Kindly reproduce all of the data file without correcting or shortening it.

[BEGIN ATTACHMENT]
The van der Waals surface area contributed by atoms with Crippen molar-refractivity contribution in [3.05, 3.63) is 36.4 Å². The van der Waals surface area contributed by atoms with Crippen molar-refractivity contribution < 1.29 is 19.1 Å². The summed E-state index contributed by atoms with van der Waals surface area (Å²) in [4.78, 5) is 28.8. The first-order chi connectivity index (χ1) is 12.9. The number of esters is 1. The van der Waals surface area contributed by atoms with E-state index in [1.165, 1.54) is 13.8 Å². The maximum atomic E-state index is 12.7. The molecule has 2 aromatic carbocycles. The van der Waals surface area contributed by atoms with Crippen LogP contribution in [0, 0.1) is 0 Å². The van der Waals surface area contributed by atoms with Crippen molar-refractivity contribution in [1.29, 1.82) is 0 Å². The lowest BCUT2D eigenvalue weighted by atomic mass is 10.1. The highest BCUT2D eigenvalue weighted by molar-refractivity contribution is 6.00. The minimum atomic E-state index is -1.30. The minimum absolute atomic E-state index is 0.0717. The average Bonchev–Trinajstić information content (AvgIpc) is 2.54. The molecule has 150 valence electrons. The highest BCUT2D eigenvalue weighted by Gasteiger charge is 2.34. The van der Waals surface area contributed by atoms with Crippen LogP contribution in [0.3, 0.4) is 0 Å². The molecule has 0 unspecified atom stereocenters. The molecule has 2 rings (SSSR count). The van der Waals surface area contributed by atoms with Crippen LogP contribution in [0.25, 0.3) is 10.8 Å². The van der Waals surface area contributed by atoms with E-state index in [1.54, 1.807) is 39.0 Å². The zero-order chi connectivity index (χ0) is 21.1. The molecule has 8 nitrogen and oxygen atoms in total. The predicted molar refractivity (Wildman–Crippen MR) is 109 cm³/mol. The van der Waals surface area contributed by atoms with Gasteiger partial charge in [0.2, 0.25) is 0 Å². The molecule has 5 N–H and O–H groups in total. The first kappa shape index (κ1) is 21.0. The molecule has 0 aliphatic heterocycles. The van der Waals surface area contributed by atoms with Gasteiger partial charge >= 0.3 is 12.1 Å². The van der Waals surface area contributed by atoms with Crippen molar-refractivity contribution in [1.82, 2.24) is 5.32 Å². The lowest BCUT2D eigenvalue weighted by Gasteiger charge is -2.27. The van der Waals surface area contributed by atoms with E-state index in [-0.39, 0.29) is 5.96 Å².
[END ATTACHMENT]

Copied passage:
The van der Waals surface area contributed by atoms with Crippen molar-refractivity contribution in [3.05, 3.63) is 36.4 Å². The van der Waals surface area contributed by atoms with Crippen molar-refractivity contribution < 1.29 is 19.1 Å². The summed E-state index contributed by atoms with van der Waals surface area (Å²) in [4.78, 5) is 28.8. The first-order chi connectivity index (χ1) is 12.9. The number of esters is 1. The van der Waals surface area contributed by atoms with E-state index in [1.165, 1.54) is 13.8 Å². The maximum atomic E-state index is 12.7. The molecule has 2 aromatic carbocycles. The van der Waals surface area contributed by atoms with Crippen LogP contribution in [0, 0.1) is 0 Å². The van der Waals surface area contributed by atoms with Crippen molar-refractivity contribution in [1.29, 1.82) is 0 Å². The lowest BCUT2D eigenvalue weighted by atomic mass is 10.1. The highest BCUT2D eigenvalue weighted by molar-refractivity contribution is 6.00. The minimum atomic E-state index is -1.30. The minimum absolute atomic E-state index is 0.0717. The average Bonchev–Trinajstić information content (AvgIpc) is 2.54. The molecule has 150 valence electrons. The highest BCUT2D eigenvalue weighted by Gasteiger charge is 2.34. The van der Waals surface area contributed by atoms with Crippen LogP contribution in [0.3, 0.4) is 0 Å². The molecule has 0 unspecified atom stereocenters. The molecule has 2 rings (SSSR count). The van der Waals surface area contributed by atoms with Crippen LogP contribution in [0.25, 0.3) is 10.8 Å². The van der Waals surface area contributed by atoms with E-state index in [1.54, 1.807) is 39.0 Å². The zero-order chi connectivity index (χ0) is 21.1. The molecule has 8 nitrogen and oxygen atoms in total. The predicted molar refractivity (Wildman–Crippen MR) is 109 cm³/mol. The van der Waals surface area contributed by atoms with Gasteiger partial charge in [0.2, 0.25) is 0 Å². The molecule has 5 N–H and O–H groups in total. The first kappa shape index (κ1) is 21.0. The molecule has 0 aliphatic heterocycles. The van der Waals surface area contributed by atoms with Gasteiger partial charge >= 0.3 is 12.1 Å². The van der Waals surface area contributed by atoms with Crippen molar-refractivity contribution in [1.82, 2.24) is 5.32 Å². The lowest BCUT2D eigenvalue weighted by Gasteiger charge is -2.27. The van der Waals surface area contributed by atoms with E-state index in [-0.39, 0.29) is 5.96 Å².